12. Vyšehrad fortress
One of the lesser-known sites in Prague is definitely Vyšehrad fortress some 3 kilometers southeast of Prague Castle. Aside from containing Prague’s oldest surviving building (the Rotunda of St Martin), it’s quite the charming place and a good choice to escape the madness in the old town.
Pro tip: Be here to celebrate New Year’s Eve with the locals and watch the amazing fireworks.
13. St. Nicholas Church (Malá Strana)
Often describes as the most impressive example of Prague Baroque, you definitely shouldn’t miss the St. Nicholas Church (Kostel svatého Mikuláš). I loved the amazing frescos by František Xaver Palko in the high dome!
14. Day trip to Český Krumlov
Looking for the perfect combination of Czech countryside and fairy tale picture book? Then do a day trip to Český Krumlov. The designated UNESCO World Heritage Site is the perfect medieval small town and easily the prettiest place in the Czech Republic.
Want to see more? Then don’t miss my article on the 20 most beautiful small town ins Europe
14. Strahov Monastery
Often overlooked Strahov Monastery (Strahovský klášter) is one of these secret gems in Prague, even though it hides in plain sight right on the hill behind Prague Castle. The ancient Monastery founded in 1143 is particularly famous for its beautiful library. Definitely, put it on your list of things to do in Prague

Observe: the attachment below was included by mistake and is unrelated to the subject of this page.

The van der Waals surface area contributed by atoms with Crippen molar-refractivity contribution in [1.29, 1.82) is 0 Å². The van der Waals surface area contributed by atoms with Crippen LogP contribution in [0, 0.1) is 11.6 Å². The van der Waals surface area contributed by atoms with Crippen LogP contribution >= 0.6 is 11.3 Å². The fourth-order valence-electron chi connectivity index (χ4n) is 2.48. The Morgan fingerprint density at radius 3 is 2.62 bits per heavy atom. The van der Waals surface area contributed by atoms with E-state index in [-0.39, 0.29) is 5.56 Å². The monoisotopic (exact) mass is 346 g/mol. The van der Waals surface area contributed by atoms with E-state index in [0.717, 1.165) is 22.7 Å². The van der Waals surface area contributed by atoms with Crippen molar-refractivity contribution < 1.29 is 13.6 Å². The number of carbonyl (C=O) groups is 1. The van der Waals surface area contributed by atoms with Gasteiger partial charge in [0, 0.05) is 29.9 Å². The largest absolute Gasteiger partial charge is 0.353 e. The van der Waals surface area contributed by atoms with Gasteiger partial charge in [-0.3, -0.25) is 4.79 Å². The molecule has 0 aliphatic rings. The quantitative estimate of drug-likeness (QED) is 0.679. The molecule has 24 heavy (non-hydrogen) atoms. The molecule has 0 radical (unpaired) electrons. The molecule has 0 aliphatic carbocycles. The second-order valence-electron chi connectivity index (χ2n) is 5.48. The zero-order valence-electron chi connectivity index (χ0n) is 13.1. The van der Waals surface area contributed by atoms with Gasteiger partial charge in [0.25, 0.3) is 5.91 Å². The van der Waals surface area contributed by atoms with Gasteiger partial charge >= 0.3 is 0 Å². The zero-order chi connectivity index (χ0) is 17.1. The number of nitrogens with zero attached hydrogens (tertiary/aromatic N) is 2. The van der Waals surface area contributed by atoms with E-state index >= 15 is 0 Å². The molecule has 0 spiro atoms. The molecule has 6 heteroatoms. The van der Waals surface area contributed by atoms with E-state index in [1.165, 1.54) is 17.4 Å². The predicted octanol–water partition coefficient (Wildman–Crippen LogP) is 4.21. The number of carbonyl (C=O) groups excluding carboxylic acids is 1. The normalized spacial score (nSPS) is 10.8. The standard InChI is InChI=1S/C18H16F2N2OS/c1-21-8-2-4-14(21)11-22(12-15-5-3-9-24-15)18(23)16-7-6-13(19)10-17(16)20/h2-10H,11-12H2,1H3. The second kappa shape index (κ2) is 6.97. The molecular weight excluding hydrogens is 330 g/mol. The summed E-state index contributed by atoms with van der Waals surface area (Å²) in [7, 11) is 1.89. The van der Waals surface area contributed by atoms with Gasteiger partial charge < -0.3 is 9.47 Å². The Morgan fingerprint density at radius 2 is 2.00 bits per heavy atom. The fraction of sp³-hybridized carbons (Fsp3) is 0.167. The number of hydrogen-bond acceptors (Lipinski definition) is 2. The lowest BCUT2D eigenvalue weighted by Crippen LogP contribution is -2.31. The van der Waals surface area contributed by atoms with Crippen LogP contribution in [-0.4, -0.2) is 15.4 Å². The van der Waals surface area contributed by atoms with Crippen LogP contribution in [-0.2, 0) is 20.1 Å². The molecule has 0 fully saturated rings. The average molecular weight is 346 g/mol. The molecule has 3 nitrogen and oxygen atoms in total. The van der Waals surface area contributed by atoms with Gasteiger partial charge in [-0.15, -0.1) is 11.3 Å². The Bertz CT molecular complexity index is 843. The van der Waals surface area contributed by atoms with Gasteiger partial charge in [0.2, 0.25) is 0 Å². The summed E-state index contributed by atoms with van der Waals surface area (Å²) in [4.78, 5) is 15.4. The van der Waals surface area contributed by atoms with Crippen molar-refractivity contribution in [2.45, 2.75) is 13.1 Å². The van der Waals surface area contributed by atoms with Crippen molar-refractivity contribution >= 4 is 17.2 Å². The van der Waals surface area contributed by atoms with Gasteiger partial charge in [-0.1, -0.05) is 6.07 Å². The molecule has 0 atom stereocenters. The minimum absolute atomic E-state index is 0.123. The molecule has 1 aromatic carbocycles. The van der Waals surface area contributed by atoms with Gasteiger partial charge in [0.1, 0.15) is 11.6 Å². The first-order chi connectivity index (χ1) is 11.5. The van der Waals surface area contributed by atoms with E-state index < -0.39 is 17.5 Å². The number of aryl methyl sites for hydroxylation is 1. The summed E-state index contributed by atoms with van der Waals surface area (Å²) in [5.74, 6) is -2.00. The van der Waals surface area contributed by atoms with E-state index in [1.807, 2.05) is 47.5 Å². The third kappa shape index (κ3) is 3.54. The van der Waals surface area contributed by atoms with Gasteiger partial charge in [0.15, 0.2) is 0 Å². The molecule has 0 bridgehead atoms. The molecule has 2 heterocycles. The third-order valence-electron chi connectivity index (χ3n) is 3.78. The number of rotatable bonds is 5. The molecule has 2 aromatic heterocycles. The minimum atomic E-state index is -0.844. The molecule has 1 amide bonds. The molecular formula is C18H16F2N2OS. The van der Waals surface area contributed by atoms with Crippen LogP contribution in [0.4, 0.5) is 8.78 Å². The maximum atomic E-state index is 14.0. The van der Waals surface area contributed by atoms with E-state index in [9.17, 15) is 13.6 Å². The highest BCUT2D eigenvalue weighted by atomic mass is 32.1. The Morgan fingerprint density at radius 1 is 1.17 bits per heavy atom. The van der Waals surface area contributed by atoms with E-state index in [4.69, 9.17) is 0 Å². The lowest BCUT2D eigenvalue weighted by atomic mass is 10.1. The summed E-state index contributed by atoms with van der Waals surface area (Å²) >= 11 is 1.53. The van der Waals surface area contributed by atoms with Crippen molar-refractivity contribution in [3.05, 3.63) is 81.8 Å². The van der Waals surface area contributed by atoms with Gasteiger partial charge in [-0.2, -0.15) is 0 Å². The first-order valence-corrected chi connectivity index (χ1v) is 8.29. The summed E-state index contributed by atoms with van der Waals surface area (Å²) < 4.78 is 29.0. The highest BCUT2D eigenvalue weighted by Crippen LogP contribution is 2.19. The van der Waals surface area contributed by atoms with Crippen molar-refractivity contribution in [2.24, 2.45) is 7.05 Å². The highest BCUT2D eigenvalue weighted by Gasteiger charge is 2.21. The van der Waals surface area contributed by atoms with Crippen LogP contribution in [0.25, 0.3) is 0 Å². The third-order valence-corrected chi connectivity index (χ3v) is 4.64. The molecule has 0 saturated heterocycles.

15. Art Nouveau tour & Municipal House
Paris, Munich. Vienna, Brussel are usually the cities you’d connect with Art Nouveau (I wrote a little art nouveau walking tour through my hometown Munich). But contrary to what you might think, Prague has some amazing buildings from that time, you really shouldn’t miss exploring. The Municipal House right in the center of the city is a good starting point, but the whole Jewish quarter has many beautiful examples as well.
16. Mucha Museum
Alphonse Mucha (1860 – 1939) is one of the best known Czech artist -, particularly for his Art Nouveau posters. In Prague, there is a whole museum dedicated to his work, one you should definitely put on your list of things to do in Prague.
Here is the official website: https://www.mucha.cz/en/exibition
Pro tip: He designed one of the beautiful stained glass windows in the St. Vitus Cathedral (middle, right side).
17. Wallenstein Palace
There are quite a lot of beautiful palaces in Prague and Wallenstein Palace is one of them. The palace is, sadly, not open to the public, but you can visit the beautiful garden in front of it. As it’s not far away from Prague castle I recommend taking the long way through the back entrance of the castle and you’ll end up right in front of its gate.
19. Prague Zoo
Prague Zoo is currently ranked as the 5th best zoo in the world. They have a very strong focus on breeding critically endangered species (like the Chinese giant salamander or the Przewalski Horse), and modern compounds. Truly one of the best things to do in Prague with kids.
Here is the official website: https://www.zoopraha.cz/en
20. Dancing House
I’m fairly certain you saw an image of the “Dancing House” by Vlado Milunic & Frank Gehry on social media before. The house looks a bit like something went astray during construction, but the effect is quite intentional. The infamous house is located at the second bridge due south from the Charles Bridge on the side of the Old Town.
Other things to do in Prague (at night)
Wow, this list of must-see attraction in Prague has gotten quite long already. Still, there are quite a lot of other things to see in Prague I did not mention. For a start, I did not mention the famous Czech beer. You absolutely have to try it on your visit.